Atlas of Colposcopy: Principles and Practice

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Condyloma and subclinical papillomavirus infection (SPI)  

Genital condylomata (warts) are caused by infection with low-risk (non-oncogenic) types of human papillomavirus (HPV). Condylomata can be detected on the external genitalia, vagina, or cervix and are frequently multiple.

Clinically detectable cervical condyloma may appear as single or multiple distinct, lumpy, irregular lesions on the cervix. The colour is usually bright white, and the surface is irregular, pitted, or spiky. The location of condylomata can be anywhere on the cervix. Unlike neoplastic lesions, they are not confined to the TZ.

When there are multiple lesions, the lesions away from the SCJ are called ‘satellite’ lesions. Satellite lesions are typically seen in condylomata.
Some of the condylomata have finger-like projections on the surface (papilliferous condyloma) with a central capillary loop in each of the projections. Such a condyloma near the SCJ can be confused with prominent villi of the columnar epithelium.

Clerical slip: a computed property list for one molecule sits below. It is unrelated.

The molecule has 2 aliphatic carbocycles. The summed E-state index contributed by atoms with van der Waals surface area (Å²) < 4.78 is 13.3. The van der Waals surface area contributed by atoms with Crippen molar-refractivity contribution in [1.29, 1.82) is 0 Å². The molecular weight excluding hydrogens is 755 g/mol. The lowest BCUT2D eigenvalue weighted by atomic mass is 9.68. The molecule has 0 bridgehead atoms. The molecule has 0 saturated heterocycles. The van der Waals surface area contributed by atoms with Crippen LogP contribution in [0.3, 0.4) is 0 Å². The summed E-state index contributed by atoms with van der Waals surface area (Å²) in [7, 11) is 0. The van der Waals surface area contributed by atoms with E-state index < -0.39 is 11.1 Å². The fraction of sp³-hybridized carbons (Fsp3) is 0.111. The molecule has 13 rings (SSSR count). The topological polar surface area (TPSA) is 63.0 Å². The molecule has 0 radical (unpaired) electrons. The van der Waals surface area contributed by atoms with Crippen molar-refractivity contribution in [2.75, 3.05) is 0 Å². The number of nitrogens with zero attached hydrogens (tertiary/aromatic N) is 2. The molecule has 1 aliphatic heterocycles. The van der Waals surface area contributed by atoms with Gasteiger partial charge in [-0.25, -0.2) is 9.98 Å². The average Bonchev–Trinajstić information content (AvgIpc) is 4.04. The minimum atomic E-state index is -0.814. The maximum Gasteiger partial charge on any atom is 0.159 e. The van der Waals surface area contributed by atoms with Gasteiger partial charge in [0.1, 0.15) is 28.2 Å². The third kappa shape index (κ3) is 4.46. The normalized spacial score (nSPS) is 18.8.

Condylomata as multiple discrete raised white lesions can be seen in the vagina with or without associated cervical lesions.

Vulvar condylomata can be a few discrete papillary lesions or multiple exophytic lesions with spiky or finger-like projections on the surface.

The majority of condylomata of the cervix are not visible before application of acetic acid. Acetowhite patches with irregular, geographical margins and multiple satellite lesions, often away from the SCJ, are characteristic of these subclinical papillomavirus infections (SPI). The lesions may be milky or thin acetowhite and may have fine mosaics on the surface.

Cervical condylomata do not take up iodine after application of Lugol’s iodine.

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